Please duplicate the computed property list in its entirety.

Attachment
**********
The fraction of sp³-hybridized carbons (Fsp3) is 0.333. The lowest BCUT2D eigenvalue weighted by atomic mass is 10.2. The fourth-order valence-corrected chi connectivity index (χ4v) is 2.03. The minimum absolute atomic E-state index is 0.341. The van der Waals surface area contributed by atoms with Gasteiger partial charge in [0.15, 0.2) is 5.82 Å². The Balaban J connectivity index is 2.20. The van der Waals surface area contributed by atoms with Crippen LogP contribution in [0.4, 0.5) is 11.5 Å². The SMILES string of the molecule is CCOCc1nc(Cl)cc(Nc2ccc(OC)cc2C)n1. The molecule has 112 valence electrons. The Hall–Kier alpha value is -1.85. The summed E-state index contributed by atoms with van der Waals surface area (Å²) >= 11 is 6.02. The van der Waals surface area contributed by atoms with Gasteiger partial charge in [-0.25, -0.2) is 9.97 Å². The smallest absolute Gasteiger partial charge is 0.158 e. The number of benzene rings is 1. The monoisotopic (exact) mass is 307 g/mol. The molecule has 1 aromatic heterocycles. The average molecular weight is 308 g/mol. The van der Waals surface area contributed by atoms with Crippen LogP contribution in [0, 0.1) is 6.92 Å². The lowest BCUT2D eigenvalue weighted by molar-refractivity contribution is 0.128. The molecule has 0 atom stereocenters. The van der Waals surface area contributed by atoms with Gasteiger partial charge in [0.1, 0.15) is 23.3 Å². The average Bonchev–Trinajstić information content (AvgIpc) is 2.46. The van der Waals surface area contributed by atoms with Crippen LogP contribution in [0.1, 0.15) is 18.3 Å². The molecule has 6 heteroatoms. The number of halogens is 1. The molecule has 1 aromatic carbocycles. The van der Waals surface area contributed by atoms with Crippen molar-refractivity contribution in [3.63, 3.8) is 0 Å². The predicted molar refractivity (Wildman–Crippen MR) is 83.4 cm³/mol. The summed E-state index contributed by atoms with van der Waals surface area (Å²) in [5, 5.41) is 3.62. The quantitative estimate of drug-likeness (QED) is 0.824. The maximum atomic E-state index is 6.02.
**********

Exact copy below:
The fraction of sp³-hybridized carbons (Fsp3) is 0.333. The lowest BCUT2D eigenvalue weighted by atomic mass is 10.2. The fourth-order valence-corrected chi connectivity index (χ4v) is 2.03. The minimum absolute atomic E-state index is 0.341. The van der Waals surface area contributed by atoms with Gasteiger partial charge in [0.15, 0.2) is 5.82 Å². The Balaban J connectivity index is 2.20. The van der Waals surface area contributed by atoms with Crippen LogP contribution in [0.4, 0.5) is 11.5 Å². The SMILES string of the molecule is CCOCc1nc(Cl)cc(Nc2ccc(OC)cc2C)n1. The molecule has 112 valence electrons. The Hall–Kier alpha value is -1.85. The summed E-state index contributed by atoms with van der Waals surface area (Å²) >= 11 is 6.02. The van der Waals surface area contributed by atoms with Gasteiger partial charge in [-0.25, -0.2) is 9.97 Å². The smallest absolute Gasteiger partial charge is 0.158 e. The number of benzene rings is 1. The monoisotopic (exact) mass is 307 g/mol. The molecule has 1 aromatic heterocycles. The average molecular weight is 308 g/mol. The van der Waals surface area contributed by atoms with Crippen LogP contribution in [0, 0.1) is 6.92 Å². The lowest BCUT2D eigenvalue weighted by molar-refractivity contribution is 0.128. The molecule has 0 atom stereocenters. The van der Waals surface area contributed by atoms with Gasteiger partial charge in [0.1, 0.15) is 23.3 Å². The average Bonchev–Trinajstić information content (AvgIpc) is 2.46. The van der Waals surface area contributed by atoms with Crippen LogP contribution in [0.1, 0.15) is 18.3 Å². The molecule has 6 heteroatoms. The number of halogens is 1. The molecule has 1 aromatic carbocycles. The van der Waals surface area contributed by atoms with Crippen molar-refractivity contribution in [3.63, 3.8) is 0 Å². The predicted molar refractivity (Wildman–Crippen MR) is 83.4 cm³/mol. The summed E-state index contributed by atoms with van der Waals surface area (Å²) in [5, 5.41) is 3.62. The quantitative estimate of drug-likeness (QED) is 0.824. The maximum atomic E-state index is 6.02.